Bo Wallace has started all five games for the 3-2 Rebels, 0-1 in Southeastern Conference play. But his two second-quarter interceptions against Alabama in the Rebels' 33-14 loss to the Crimson Tide have Freeze evaluating things even more.
It's something he does every week, but he admits this week, heading into a difficult encounter with Texas A&M (3-1, 1-0) at home, it's a priority.
"One of the keys, as all of us know, is great quarterback play in this conference," Freeze said at his Monday press conference. "Ours is suspect right now.
"Their (quarterback) play is very, very steady," Freeze said of Texas A&M. "The system they run fits him well."
Who's the QB now?
Wallace was 15-of-26 for 123 yards with two interceptions and no touchdowns at Alabama. He was sacked four times.
"The first one, he's out of the pocket and he should have thrown it away. He throws it right to them. His mechanics were awful on it, and he'd be the first to say that to you," Freeze said. "The second one he was just greedy and thinking Donte (Moncrief) was going to go up and make a play. While I agree Donte can make plays, if you're going to do that, be sure to throw it outside where he has a shot at a one on one instead of inside where a safety can make the play. Would love to have seen him take the underneath route, and let's live to play another down."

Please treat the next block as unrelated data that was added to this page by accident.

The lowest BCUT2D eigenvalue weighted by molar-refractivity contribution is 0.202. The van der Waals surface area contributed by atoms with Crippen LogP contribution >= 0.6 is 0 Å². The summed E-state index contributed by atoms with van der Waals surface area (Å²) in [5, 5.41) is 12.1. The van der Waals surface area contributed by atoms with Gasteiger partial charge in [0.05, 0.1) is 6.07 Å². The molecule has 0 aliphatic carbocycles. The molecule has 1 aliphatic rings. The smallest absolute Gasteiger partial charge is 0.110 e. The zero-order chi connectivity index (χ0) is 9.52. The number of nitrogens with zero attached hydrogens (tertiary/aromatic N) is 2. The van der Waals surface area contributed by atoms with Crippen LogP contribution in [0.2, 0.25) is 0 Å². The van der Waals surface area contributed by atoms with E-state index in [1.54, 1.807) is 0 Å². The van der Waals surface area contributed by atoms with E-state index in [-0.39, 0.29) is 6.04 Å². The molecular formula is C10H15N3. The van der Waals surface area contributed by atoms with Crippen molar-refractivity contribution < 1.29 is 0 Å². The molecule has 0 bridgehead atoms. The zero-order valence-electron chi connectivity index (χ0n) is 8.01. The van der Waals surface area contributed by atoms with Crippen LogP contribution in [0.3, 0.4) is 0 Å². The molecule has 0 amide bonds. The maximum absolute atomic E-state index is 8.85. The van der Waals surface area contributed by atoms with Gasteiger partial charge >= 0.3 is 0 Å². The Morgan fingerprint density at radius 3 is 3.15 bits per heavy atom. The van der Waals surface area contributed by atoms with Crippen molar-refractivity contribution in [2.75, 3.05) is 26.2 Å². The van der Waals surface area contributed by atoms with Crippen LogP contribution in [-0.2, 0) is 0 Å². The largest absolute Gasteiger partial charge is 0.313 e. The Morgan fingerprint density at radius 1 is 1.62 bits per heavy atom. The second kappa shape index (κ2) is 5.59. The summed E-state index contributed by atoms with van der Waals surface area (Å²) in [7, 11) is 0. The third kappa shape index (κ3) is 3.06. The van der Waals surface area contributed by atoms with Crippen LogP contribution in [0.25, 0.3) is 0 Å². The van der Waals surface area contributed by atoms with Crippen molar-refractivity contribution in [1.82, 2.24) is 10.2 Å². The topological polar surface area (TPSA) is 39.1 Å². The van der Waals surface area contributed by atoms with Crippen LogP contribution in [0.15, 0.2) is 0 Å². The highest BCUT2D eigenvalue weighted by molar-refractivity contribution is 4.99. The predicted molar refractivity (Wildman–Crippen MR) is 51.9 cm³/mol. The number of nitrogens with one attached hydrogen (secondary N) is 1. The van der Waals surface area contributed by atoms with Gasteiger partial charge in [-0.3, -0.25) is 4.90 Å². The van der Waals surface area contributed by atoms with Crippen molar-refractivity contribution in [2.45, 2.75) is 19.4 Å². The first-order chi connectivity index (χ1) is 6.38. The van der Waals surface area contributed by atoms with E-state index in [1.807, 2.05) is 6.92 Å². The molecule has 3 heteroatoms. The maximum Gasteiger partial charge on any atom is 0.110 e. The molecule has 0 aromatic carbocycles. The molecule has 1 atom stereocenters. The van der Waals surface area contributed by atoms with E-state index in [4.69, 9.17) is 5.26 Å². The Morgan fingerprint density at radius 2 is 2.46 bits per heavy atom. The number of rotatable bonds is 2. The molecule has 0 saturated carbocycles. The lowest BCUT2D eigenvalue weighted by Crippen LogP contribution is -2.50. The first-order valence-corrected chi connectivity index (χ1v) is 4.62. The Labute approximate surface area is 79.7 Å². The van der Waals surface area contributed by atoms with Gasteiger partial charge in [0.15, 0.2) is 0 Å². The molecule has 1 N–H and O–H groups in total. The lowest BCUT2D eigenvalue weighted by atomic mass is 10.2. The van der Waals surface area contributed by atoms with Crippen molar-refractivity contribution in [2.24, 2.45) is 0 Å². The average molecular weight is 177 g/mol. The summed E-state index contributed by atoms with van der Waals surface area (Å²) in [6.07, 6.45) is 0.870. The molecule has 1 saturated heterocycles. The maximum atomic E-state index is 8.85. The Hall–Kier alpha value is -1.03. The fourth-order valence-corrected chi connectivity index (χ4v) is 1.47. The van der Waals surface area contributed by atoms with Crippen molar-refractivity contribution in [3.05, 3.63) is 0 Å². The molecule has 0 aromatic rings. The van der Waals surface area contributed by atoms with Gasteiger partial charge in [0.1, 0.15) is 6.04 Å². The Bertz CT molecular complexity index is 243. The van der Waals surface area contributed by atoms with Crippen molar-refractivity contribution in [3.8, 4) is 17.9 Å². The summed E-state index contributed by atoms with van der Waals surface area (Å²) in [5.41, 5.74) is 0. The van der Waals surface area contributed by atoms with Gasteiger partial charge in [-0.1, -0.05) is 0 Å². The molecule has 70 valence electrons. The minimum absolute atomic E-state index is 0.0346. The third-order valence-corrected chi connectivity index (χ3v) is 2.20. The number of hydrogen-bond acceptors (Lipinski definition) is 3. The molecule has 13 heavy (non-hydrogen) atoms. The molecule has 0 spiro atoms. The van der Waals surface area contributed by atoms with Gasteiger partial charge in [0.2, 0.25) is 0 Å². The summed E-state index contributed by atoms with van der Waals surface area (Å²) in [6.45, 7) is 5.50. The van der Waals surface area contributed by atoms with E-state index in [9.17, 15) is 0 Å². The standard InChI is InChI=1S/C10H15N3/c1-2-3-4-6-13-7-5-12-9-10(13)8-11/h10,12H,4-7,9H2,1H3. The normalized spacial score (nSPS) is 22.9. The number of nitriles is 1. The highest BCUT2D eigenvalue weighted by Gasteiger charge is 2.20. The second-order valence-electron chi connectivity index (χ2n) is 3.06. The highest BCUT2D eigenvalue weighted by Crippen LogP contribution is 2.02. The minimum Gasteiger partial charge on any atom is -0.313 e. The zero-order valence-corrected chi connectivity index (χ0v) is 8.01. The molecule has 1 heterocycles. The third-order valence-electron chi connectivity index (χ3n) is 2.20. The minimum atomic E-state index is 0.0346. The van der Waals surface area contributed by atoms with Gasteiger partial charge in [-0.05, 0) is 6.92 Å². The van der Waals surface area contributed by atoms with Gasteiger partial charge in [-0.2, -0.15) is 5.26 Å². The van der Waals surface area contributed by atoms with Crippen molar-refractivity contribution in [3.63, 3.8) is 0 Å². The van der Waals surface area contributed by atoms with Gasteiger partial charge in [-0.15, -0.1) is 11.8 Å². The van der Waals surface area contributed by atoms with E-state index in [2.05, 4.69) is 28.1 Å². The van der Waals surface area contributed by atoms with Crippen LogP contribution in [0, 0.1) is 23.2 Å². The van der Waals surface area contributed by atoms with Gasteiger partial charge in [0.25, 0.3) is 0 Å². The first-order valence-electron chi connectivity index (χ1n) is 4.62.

Freeze said they've talked about it since Saturday night.
"No one feels worse about it than (Wallace) does," he said. "At the same time, in our meetings (Sunday) he understands it's got to stop.
"We're going to work hard this week to find out who prepares the best, who feels the most confident with the game plan, and then who can go out and hopefully take our football team and move us down the field, or at least don't put our defense in bad positions time and time again.
"Interceptions are part of the game. As a quarterback you have to have a short memory and forget about them and move on. But if it's a recurring pattern on bad decisions or bad throws, then we as coaches have got to explore other avenues. I hope that's not the case. I want all our quarterbacks to play and do well. Dan (Werner) and I are going to prepare them like that. We've got to do a better job with what they feel comfortable throwing. But I don't think that was the case the other night. But we've got to find more consistent play out of that room."
Freeze said they'll look more closely at all the signal callers this week in practice.
"There'll be more competition this week, absolutely," he said.
Ole Miss played a more physical brand of football against Alabama than it had this season. Freeze said it's part of the process.
"It's something we preach to them about being tough and physical," he said. "You have to be in this conference, even though we're undersized. You can run around and throw your body around and be physical."
Freeze said he can point to one aspect of his program where things have turned in a more physical favor.
"I have to give a lot of credit to Coach Paul Jackson and his staff," Freeze said of the strength and conditioning program. "That's something they talk about daily when the kids are in there with them. Part of that, too, was preaching to them what it was going to be like from the other side. We knew they were going to be physical, and if we didn't match that, it was going to be a long night.